9.6 / June 2014

Save Point

The dream first appeared to him on a canoeing trip in the high desert of Oregon. It came to him in the tent, in the afterglow of adrenaline from a spill he and his father had taken in a rapid. They’d run it because they couldn’t line it, a rapid that swept around a steep basalt curve, the green boiling water cutting deep under the cliffs and sweeping over a staircase falls. There were no shallows to wade the boat through safely. There were no tracks over the ridge, no portage that might allow them to jump a few hundred yards downstream and put back in the river. His father had grinned at him as they scouted the upstream approaches, knee-deep in the shallows and peering around the curve.

“Only one way to go,” his father had said, his voice half-drowned in the echo of the falls around the bend. The boy had felt the tug of the water along his legs. High above them a pair of turkey vultures wheeled lazily in the darkening sky. The sun had dipped beyond the far canyon wall, and the air had taken on the coolness of the rock – wet and clammy and densely cold.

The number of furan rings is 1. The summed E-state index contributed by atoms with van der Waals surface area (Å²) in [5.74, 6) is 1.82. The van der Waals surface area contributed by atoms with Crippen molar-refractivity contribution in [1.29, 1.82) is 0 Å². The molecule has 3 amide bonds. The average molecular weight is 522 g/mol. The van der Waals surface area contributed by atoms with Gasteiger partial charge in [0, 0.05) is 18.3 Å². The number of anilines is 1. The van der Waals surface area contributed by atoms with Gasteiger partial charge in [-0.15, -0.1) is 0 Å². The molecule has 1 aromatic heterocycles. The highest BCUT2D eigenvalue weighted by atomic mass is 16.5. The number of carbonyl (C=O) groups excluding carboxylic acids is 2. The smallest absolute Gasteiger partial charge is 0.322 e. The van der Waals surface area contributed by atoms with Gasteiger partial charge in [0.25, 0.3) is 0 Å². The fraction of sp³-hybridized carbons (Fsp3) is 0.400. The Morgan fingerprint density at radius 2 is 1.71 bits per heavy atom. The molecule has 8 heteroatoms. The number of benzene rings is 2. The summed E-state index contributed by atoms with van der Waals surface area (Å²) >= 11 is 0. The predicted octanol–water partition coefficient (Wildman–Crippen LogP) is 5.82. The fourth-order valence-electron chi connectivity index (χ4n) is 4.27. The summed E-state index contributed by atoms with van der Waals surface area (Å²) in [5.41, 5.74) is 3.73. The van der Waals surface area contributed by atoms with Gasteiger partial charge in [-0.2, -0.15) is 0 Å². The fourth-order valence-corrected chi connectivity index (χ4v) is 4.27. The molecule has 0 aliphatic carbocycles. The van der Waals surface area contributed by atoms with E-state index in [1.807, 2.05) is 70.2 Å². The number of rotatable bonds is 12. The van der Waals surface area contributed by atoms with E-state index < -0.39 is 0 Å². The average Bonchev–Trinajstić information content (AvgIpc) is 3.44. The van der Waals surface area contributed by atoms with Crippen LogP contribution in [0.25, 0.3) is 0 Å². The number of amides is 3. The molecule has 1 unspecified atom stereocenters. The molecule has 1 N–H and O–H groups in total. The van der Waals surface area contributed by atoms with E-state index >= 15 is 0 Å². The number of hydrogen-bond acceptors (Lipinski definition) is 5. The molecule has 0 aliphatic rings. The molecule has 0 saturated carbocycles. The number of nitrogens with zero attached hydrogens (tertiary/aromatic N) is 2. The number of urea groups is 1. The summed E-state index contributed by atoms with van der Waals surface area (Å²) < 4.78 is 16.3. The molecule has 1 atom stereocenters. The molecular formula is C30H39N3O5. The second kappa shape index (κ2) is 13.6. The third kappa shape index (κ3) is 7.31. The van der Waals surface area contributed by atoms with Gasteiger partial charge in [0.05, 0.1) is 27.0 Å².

Afterward, in the tent, the boy stripped to the skin and pulled on his polypropelene long johns from the dry bag. He then cocooned himself in his sleeping bag, watching his father through the screen of the tent. His father was standing naked by the fire, tending to makeshift laundry lines he’d strung between paddles jammed vertically into the sand. On the lines hung their jackets and socks, baking in the smoke. The fabric would be peppered with tiny burn holes from the sparks. His father’s skin was painted orange and red, his face pitted with shadows, his thin white hair a dandelion in the wind. The light danced on the canyon walls. The boy closed his eyes.